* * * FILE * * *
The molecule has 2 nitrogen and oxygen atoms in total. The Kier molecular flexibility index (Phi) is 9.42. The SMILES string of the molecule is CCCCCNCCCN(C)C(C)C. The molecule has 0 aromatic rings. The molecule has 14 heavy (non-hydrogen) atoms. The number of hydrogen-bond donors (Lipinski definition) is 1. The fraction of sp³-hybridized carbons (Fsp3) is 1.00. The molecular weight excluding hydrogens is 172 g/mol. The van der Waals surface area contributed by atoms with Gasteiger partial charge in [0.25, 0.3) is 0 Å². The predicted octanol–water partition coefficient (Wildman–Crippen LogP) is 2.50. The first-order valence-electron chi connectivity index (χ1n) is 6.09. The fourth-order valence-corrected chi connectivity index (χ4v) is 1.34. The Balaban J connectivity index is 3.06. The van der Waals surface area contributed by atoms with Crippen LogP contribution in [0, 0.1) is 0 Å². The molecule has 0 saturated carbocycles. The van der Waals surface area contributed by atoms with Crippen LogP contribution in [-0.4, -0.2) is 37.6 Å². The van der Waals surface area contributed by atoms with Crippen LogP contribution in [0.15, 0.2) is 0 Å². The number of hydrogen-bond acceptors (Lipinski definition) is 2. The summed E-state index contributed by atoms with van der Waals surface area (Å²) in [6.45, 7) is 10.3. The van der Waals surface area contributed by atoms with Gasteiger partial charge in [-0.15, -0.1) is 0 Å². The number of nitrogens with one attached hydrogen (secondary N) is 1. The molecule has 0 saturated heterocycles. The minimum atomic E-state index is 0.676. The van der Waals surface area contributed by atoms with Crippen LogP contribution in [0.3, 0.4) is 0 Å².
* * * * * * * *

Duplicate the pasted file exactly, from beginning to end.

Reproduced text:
The molecule has 2 nitrogen and oxygen atoms in total. The Kier molecular flexibility index (Phi) is 9.42. The SMILES string of the molecule is CCCCCNCCCN(C)C(C)C. The molecule has 0 aromatic rings. The molecule has 14 heavy (non-hydrogen) atoms. The number of hydrogen-bond donors (Lipinski definition) is 1. The fraction of sp³-hybridized carbons (Fsp3) is 1.00. The molecular weight excluding hydrogens is 172 g/mol. The van der Waals surface area contributed by atoms with Gasteiger partial charge in [0.25, 0.3) is 0 Å². The predicted octanol–water partition coefficient (Wildman–Crippen LogP) is 2.50. The first-order valence-electron chi connectivity index (χ1n) is 6.09. The fourth-order valence-corrected chi connectivity index (χ4v) is 1.34. The Balaban J connectivity index is 3.06. The van der Waals surface area contributed by atoms with Crippen LogP contribution in [0, 0.1) is 0 Å². The molecule has 0 saturated carbocycles. The van der Waals surface area contributed by atoms with Crippen LogP contribution in [-0.4, -0.2) is 37.6 Å². The van der Waals surface area contributed by atoms with Crippen LogP contribution in [0.15, 0.2) is 0 Å². The number of hydrogen-bond acceptors (Lipinski definition) is 2. The summed E-state index contributed by atoms with van der Waals surface area (Å²) in [6.45, 7) is 10.3. The van der Waals surface area contributed by atoms with Gasteiger partial charge in [-0.15, -0.1) is 0 Å². The number of nitrogens with one attached hydrogen (secondary N) is 1. The molecule has 0 saturated heterocycles. The minimum atomic E-state index is 0.676. The van der Waals surface area contributed by atoms with Crippen LogP contribution in [0.3, 0.4) is 0 Å².